England’s struggles in India have come back as a Virat Kohli and Ishan Kishan-inspired India claimed a comfortable seven-wicket victory over them.
It appeared the tourists had put their Test troubles behind them with an easy win in the first T20 on Friday.
Eoin Morgan’s side posted 164 for six, Jason Roy top-scoring for the second time in three days with 46, but it was not enough to constrain a fearless chase or prevent a confident seven-wicket win.
Ishan, the Mumbai Indians starlet drafted in in place of the experienced Shikhar Dhawan, smashed four sixes and five fours in a name-making 56 at the top of the order while Kohli finished unbeaten on 73.
Ending things with a mighty pulled six off Chris Jordan, Kohli left 13 balls unused as he put the finishing touches to his latest masterful white-ball chase.
Forty-eight hours after keeping their opponents to 124 at the same ground, England’s attack lacked teeth and missed the raw speed of Mark Wood, absent with a bruised left heel. His replacement, Tom Curran, sent down two overs for 26 but was not alone in being dominated.
Having sent England in, India picked up a big early scalp as a minor misjudgement of line left Jos Buttler lbw to Bhuveneshwar Kumar for a golden duck.
After that setback, England would have been content with their powerplay effort of 44 for one, with Roy and Dawid Malan setting a competitive foundation. Clean strikes were thin on the ground but Roy’s clubbed six off Washington Sundar’s first ball offered some respite.
The introduction of Yuzvendra Chahal’s wrist-spin initially posed a new problem for Roy, but after smashing a drag down for six and depositing a pair of reverse-sweeps for four, he appeared to have cracked it.
Malan was unable to do likewise and was lbw on the sweep having never quite caught fire. After 10 overs England looked well set at 83 for two, but Roy narrowly missed out on a half-century for the second knock in a row when he lifted Sundar for a steepling leg-side catch.
Morgan’s arrival ushered in a chaotic period of four boundaries in eight deliveries – a mixed bag containing one sweetly-struck shot, an inside edge, a mis-field and a set of leg-byes off the helmet. There were six more when Suryakumar Yadav spilled a Jonny Bairstow chance for six.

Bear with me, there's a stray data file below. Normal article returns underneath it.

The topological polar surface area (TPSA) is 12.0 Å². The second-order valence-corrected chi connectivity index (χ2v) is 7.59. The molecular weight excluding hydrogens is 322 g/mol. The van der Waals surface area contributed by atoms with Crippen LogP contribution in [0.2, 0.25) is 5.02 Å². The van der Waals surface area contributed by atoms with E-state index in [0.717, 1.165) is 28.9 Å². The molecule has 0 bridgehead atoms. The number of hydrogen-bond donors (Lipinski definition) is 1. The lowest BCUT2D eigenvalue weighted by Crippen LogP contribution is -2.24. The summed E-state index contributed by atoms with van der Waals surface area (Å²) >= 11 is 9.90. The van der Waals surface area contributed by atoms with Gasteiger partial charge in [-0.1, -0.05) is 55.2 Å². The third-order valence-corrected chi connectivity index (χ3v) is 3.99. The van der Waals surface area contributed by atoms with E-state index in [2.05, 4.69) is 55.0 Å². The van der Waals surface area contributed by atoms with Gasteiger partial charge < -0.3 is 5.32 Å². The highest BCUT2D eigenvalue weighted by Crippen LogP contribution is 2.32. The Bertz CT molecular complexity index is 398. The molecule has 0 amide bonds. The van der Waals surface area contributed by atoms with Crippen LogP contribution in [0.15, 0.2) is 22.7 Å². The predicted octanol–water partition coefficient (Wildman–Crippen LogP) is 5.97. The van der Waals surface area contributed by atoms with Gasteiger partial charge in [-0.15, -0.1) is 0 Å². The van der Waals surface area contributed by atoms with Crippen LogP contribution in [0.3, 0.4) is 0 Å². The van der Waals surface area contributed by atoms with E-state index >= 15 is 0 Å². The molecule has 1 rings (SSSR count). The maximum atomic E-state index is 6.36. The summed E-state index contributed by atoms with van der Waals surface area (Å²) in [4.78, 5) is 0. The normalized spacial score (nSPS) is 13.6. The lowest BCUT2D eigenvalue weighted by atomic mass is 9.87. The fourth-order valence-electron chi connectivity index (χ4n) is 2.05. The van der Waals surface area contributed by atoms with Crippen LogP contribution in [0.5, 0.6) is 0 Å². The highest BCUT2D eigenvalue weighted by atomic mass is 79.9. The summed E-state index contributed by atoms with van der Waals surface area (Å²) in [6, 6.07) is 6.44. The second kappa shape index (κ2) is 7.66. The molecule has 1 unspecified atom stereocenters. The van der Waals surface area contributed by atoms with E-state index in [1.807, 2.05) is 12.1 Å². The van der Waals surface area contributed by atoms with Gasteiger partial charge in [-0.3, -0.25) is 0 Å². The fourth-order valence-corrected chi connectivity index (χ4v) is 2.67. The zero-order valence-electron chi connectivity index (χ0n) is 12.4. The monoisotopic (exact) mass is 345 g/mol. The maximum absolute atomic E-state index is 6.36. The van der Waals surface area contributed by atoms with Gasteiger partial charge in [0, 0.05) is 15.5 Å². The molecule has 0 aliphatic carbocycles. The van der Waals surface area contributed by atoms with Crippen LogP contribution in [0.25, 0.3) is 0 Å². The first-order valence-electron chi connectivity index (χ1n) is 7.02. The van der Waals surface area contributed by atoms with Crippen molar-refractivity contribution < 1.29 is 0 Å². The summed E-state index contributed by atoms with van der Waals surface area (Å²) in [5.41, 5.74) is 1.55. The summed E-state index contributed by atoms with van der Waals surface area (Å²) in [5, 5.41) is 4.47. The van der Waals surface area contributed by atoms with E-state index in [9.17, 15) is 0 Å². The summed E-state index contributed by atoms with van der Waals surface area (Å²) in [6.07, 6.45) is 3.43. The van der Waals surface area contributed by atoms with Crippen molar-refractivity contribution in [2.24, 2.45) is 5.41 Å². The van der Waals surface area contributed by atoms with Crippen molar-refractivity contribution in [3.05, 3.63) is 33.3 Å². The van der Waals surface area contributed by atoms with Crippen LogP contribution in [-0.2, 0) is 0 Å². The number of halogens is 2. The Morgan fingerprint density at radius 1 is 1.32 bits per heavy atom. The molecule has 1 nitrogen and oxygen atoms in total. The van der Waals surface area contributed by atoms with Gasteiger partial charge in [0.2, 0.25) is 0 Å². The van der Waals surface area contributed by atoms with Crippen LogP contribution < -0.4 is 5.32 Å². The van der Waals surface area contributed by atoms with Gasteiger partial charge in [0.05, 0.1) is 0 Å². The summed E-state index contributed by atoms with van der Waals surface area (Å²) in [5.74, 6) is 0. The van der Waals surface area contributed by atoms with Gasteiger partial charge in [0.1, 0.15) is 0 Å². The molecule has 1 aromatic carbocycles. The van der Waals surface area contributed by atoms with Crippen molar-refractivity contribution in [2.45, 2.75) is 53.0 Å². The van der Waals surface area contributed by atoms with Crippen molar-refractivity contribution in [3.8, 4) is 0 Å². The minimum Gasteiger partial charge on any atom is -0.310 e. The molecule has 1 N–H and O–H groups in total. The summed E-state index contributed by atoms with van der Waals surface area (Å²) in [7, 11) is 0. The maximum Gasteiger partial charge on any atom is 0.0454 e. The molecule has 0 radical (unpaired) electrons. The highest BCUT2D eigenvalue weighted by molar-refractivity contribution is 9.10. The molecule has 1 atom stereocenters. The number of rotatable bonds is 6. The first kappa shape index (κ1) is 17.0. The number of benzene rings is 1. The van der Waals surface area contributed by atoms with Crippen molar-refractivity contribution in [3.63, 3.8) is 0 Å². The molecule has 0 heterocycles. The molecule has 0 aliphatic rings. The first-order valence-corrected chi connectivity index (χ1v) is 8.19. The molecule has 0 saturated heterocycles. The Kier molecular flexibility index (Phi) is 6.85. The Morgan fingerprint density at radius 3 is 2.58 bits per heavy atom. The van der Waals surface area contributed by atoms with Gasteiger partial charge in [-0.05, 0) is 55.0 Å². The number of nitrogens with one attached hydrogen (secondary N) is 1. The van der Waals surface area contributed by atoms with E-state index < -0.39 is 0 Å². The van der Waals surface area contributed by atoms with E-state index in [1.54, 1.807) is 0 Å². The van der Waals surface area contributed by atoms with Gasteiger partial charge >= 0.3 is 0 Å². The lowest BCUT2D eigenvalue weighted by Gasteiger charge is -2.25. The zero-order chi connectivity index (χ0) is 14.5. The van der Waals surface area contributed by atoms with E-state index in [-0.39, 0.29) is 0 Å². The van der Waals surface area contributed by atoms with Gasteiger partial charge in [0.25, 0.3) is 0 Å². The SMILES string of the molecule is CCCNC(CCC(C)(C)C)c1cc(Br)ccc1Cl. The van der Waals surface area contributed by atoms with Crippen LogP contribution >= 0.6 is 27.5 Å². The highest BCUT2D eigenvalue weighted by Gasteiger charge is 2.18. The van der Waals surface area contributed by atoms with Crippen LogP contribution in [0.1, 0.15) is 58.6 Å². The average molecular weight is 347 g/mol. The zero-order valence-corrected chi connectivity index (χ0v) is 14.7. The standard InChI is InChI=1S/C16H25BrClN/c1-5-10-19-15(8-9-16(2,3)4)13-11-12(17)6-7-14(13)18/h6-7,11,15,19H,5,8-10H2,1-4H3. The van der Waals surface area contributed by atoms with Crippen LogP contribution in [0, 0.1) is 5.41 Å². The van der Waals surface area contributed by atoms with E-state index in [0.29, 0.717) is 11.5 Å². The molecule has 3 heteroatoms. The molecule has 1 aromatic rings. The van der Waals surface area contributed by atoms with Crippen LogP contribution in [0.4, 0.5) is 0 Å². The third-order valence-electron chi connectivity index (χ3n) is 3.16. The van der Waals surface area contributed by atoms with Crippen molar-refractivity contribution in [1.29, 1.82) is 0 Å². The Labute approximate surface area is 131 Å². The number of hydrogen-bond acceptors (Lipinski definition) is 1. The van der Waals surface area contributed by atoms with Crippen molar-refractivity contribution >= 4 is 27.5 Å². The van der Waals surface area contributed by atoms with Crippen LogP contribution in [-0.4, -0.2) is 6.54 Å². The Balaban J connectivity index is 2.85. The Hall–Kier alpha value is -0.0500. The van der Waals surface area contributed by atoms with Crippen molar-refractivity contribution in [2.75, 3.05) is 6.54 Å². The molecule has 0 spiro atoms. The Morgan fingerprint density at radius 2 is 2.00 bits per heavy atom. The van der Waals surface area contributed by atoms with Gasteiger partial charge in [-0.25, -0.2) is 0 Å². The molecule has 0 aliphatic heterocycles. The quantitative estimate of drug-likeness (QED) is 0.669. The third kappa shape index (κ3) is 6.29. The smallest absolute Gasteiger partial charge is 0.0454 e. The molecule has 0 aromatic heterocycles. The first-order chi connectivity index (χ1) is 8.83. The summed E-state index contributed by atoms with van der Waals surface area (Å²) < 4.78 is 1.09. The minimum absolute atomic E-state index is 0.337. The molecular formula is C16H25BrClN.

The debutant held on when Bairstow offered a second chance off Sundar, but only after an initial fumble. India tightened up impressively at the death, allowing just two boundaries and 35 runs from the final five overs. Shardul Thakur exemplified their efforts, taking two for 13 in the heat of the 18th and 20th overs. He dismissed Morgan for 28 and Ben Stokes for 24, both visibly frustrated at their efforts.
India found things even harder at the start of the reply, Sam Curran starting with a priceless wicket-maiden that ended with KL Rahul’s tame edge behind. But, after taking just six runs from the first two overs, Ishan and Kohli powered through the gears.
One after another Jordan, Tom Curran and Stokes entered the attack and one after another they saw the run-rate climb, with their respective overs shipping 12, 16 and 17. Kohli had some luck, offering Buttler a half-chance on 10 tucking Jordan off his hips and then seeing a free-hit sail for six off a chunky leading edge, but Ishan’s joyful swings of the bat relied almost entirely on skill and timing.
Five balls after being pumped for six by the 22-year-old Stokes spurned a chance to send him back for 40, juggling a regulation catch at mid-on to deny Adil Rashid. The youngster gleefully took his extra life, launching Rashid for successive sixes to start the 10th.
His hugely impressive introduction ended moments later, trapped leg before while switching his stance. Sam Curran wrapped up his allocation impressively, finishing with one for 22, but with Kohli settled and Rishabh Pant smashing 26 in a care-free 13-ball stay, the game had slipped.
With the heavy lifting done, Kohli shepherded his side over the line. England thought they had him stumped for 54 – but Buttler and Rashid saw a close call dismissed by the third umpire. That allowed him to bring things to a close in a blaze of glory – whipping the off-colour Jordan through square leg then thrashing a short ball into the stands.